Nobody would call any of these folks “kooks.” Or “pogues” for that matter. If anything, just call them “the crew.”
See, there’s always been a bit of contention as to whether or not the barrier islands south of Cape Lookout are part of the Outer Banks. Can we not consider the entire coast of North Carolina to be the “Outer Banks?” It’s a troubling question. Those of us on the northern side of this divide tend to jealously guard our stature as Outer Bankers, and give little thought to our southern neighbors. But the term “Outer Banks” has developed such a mythical glow over the last 20 or 30 years that the folks down in Morehead, Atlantic Beach and Wilmington want in.
Should we let them into the club? Because if we do, then it’s not too much of a stretch from southern NC to coastal South Carolina. The further south you go along the coast, the less bare and wind-battered things look, and the more southern-low-country they get. It’s easy enough to draw the line at Ocracoke, since that’s where the road ends, and from there, it’s a two-hour ferryboat ride to the southern beaches. What’s more, the southern half of the NC shoreline already has a name — The Crystal Coast — which would have been a perfectly good title for the show, no?
The ocean is the great equalizer on the Outer Banks. Rich or poor, all are welcome to venture out and experience the gift of these shores. Around here it’s not the size of your house or wallet that impresses people, but the way you handle yourself in the water.
Maybe we should blame the North Carolina General Assembly for all this, because the reason the production crew didn’t shoot the series in NC as originally planned was because of the infamous House Bill 2 of 2016, commonly known as the “bathroom bill,” which has lost the state all sorts of revenue, from sporting events to music festivals, and quite a bit of TV production, which before the bathroom bill, was a substantial part of the economy. Remember “Dawson’s Creek”? A decade ago, Wilmington was the Hollywood of the East, and to this day a fair number of production companies and industry professionals are located there. In fact, many of these Wilmington folk were exported to Charleston to help with the filming of the show. But ever since the hoopla began surrounding House Bill 2 four years ago, the TV industry has stood in solidarity with the LGBTQ community, and has taken its millions elsewhere. North Carolina has become stata non grata for the entertainment biz, and “Outer Banks” is just one of the many opportunities we’ve missed out on because we made such a big deal out of which bathroom stalls trannies can use.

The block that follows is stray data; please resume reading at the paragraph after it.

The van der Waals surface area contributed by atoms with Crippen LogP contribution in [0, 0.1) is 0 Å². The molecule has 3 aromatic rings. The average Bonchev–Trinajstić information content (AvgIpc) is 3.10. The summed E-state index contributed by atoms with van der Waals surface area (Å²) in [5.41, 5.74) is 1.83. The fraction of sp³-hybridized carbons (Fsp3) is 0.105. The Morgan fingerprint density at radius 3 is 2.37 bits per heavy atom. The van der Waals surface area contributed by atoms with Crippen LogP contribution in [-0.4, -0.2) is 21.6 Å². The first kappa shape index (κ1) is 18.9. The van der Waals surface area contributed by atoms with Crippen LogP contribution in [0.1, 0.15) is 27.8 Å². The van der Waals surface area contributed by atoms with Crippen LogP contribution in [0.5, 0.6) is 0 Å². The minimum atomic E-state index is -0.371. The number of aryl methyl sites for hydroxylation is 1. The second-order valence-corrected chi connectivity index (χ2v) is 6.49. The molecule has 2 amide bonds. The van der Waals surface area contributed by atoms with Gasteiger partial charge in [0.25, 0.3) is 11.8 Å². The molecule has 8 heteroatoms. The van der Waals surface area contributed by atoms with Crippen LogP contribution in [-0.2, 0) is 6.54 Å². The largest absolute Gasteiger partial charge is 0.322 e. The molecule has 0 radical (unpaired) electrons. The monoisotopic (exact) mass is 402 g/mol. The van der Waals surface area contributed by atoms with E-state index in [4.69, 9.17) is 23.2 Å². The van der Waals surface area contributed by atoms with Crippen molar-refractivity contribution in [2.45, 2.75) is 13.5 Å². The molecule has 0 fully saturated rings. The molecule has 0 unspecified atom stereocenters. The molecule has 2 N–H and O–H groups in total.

So, should we be thankful for the attention the Pate brothers have drawn to the Outer Banks, or should we be resentful at being misrepresented? And more important, who’s going to get the tourism dollars generated by the show’s runaway success? Are the kids going to be begging Mom and Dad to take them to Nag’s Head, or are they going to do their research and find out that that old abandoned church is really in Charleston?
I suppose that my main misgiving is not that the Pate brothers misappropriated the mystique of the “OBX” and used it to their advantage: I’m sure they knew they would piss off a lot of Outer Bankers and were ready to take a bit of fire for it. And to be honest, I’m quite impressed with the fictional coastal world they created visually. I’m just sorry that the actual Outer Banks — the Outer Banks of Avalon Pier and Hatteras Light, of Jockey’s Ridge and S-turns, the rough and rugged world of blown sand and big northeast swells — the Outer Banks that is home to its own unique community of artists, tradespeople, rebels, and water-rats — still hasn’t gotten its day in the sun cinematically. Unless you count “Nights in Rodanthe,” the last — and to my knowledge the first — major motion picture filmed on the Outer Banks. Even “Peanut Butter Falcon” was filmed in Georgia. I’m not clamoring for TV crews to come and take over the OBX, but as someone who has devoted a considerable amount of time and effort to portraying all that is honest and beautiful about the Outer Banks and its culture, I’d like to see a movie or TV show that actually “gets it.”
That’s a show I would watch over and over.
-Photos courtesy of Chris Bickford ~ He is the author of "Legends of the Sandbar: a Life of Surf on the Outer Banks" and the upcoming book "Scenes from a Venetian Carnival."
"Legends of the Sandbar" is available at www.LegendsoftheSandbar.com/shop.